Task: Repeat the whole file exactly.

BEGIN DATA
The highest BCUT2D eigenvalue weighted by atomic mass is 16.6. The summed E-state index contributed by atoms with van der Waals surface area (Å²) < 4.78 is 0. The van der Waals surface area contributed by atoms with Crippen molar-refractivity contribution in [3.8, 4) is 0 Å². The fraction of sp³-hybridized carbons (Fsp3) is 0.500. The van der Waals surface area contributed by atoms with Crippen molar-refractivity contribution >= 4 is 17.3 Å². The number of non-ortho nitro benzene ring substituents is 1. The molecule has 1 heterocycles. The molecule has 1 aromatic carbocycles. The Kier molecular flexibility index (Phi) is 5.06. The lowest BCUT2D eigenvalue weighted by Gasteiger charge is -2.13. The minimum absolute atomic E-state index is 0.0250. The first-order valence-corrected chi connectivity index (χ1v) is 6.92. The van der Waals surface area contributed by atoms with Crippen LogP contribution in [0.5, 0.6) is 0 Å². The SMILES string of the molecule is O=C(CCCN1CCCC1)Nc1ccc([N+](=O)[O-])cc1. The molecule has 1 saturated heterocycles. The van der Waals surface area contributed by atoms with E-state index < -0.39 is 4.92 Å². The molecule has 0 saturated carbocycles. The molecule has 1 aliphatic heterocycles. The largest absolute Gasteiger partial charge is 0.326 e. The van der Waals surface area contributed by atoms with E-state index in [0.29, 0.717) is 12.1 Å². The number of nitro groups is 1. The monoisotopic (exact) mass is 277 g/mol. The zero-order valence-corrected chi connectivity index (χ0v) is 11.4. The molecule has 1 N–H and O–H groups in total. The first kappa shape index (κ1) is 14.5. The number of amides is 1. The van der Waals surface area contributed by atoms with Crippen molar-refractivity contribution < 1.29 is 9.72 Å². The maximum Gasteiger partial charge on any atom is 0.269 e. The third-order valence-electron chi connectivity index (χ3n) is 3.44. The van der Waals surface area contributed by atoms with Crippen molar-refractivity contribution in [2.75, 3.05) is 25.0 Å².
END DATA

The highest BCUT2D eigenvalue weighted by atomic mass is 16.6. The summed E-state index contributed by atoms with van der Waals surface area (Å²) < 4.78 is 0. The van der Waals surface area contributed by atoms with Crippen molar-refractivity contribution in [3.8, 4) is 0 Å². The fraction of sp³-hybridized carbons (Fsp3) is 0.500. The van der Waals surface area contributed by atoms with Crippen molar-refractivity contribution >= 4 is 17.3 Å². The number of non-ortho nitro benzene ring substituents is 1. The molecule has 1 heterocycles. The molecule has 1 aromatic carbocycles. The Kier molecular flexibility index (Phi) is 5.06. The lowest BCUT2D eigenvalue weighted by Gasteiger charge is -2.13. The minimum absolute atomic E-state index is 0.0250. The first-order valence-corrected chi connectivity index (χ1v) is 6.92. The van der Waals surface area contributed by atoms with Crippen LogP contribution in [0.5, 0.6) is 0 Å². The SMILES string of the molecule is O=C(CCCN1CCCC1)Nc1ccc([N+](=O)[O-])cc1. The molecule has 1 saturated heterocycles. The van der Waals surface area contributed by atoms with E-state index < -0.39 is 4.92 Å². The molecule has 0 saturated carbocycles. The molecule has 1 aliphatic heterocycles. The largest absolute Gasteiger partial charge is 0.326 e. The van der Waals surface area contributed by atoms with E-state index in [0.29, 0.717) is 12.1 Å². The number of nitro groups is 1. The monoisotopic (exact) mass is 277 g/mol. The zero-order valence-corrected chi connectivity index (χ0v) is 11.4. The molecule has 1 N–H and O–H groups in total. The first kappa shape index (κ1) is 14.5. The number of amides is 1. The van der Waals surface area contributed by atoms with Crippen molar-refractivity contribution < 1.29 is 9.72 Å². The maximum Gasteiger partial charge on any atom is 0.269 e. The third-order valence-electron chi connectivity index (χ3n) is 3.44. The van der Waals surface area contributed by atoms with Crippen molar-refractivity contribution in [2.75, 3.05) is 25.0 Å².